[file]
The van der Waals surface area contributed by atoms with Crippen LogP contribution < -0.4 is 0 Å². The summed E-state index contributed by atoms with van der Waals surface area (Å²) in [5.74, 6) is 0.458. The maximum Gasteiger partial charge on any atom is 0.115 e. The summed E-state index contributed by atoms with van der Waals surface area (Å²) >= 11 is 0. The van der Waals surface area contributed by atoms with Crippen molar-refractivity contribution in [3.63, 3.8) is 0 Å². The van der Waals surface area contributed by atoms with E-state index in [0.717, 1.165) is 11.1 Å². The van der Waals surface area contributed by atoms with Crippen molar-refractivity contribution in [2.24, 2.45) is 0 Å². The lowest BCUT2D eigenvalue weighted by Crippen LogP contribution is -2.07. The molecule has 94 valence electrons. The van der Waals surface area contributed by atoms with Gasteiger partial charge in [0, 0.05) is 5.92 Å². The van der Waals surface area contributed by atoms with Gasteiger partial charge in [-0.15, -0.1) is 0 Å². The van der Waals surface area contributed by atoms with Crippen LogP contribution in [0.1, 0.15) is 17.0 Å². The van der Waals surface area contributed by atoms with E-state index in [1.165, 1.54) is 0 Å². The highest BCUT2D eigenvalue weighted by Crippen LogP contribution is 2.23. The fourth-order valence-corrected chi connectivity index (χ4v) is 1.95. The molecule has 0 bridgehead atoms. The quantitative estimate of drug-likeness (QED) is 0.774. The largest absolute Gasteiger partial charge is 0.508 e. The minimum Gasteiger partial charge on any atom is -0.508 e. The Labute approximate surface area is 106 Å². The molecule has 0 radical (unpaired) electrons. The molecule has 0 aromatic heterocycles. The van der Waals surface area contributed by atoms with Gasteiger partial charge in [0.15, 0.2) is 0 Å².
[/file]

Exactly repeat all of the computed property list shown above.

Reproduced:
The van der Waals surface area contributed by atoms with Crippen LogP contribution < -0.4 is 0 Å². The summed E-state index contributed by atoms with van der Waals surface area (Å²) in [5.74, 6) is 0.458. The maximum Gasteiger partial charge on any atom is 0.115 e. The summed E-state index contributed by atoms with van der Waals surface area (Å²) >= 11 is 0. The van der Waals surface area contributed by atoms with Crippen molar-refractivity contribution in [3.63, 3.8) is 0 Å². The van der Waals surface area contributed by atoms with E-state index in [0.717, 1.165) is 11.1 Å². The van der Waals surface area contributed by atoms with Crippen molar-refractivity contribution in [2.24, 2.45) is 0 Å². The lowest BCUT2D eigenvalue weighted by Crippen LogP contribution is -2.07. The molecule has 94 valence electrons. The van der Waals surface area contributed by atoms with Gasteiger partial charge in [0, 0.05) is 5.92 Å². The van der Waals surface area contributed by atoms with Gasteiger partial charge in [-0.15, -0.1) is 0 Å². The van der Waals surface area contributed by atoms with Crippen LogP contribution in [0.1, 0.15) is 17.0 Å². The van der Waals surface area contributed by atoms with E-state index in [1.165, 1.54) is 0 Å². The highest BCUT2D eigenvalue weighted by Crippen LogP contribution is 2.23. The fourth-order valence-corrected chi connectivity index (χ4v) is 1.95. The molecule has 0 bridgehead atoms. The quantitative estimate of drug-likeness (QED) is 0.774. The largest absolute Gasteiger partial charge is 0.508 e. The minimum Gasteiger partial charge on any atom is -0.508 e. The Labute approximate surface area is 106 Å². The molecule has 0 radical (unpaired) electrons. The molecule has 0 aromatic heterocycles. The van der Waals surface area contributed by atoms with Gasteiger partial charge in [0.15, 0.2) is 0 Å².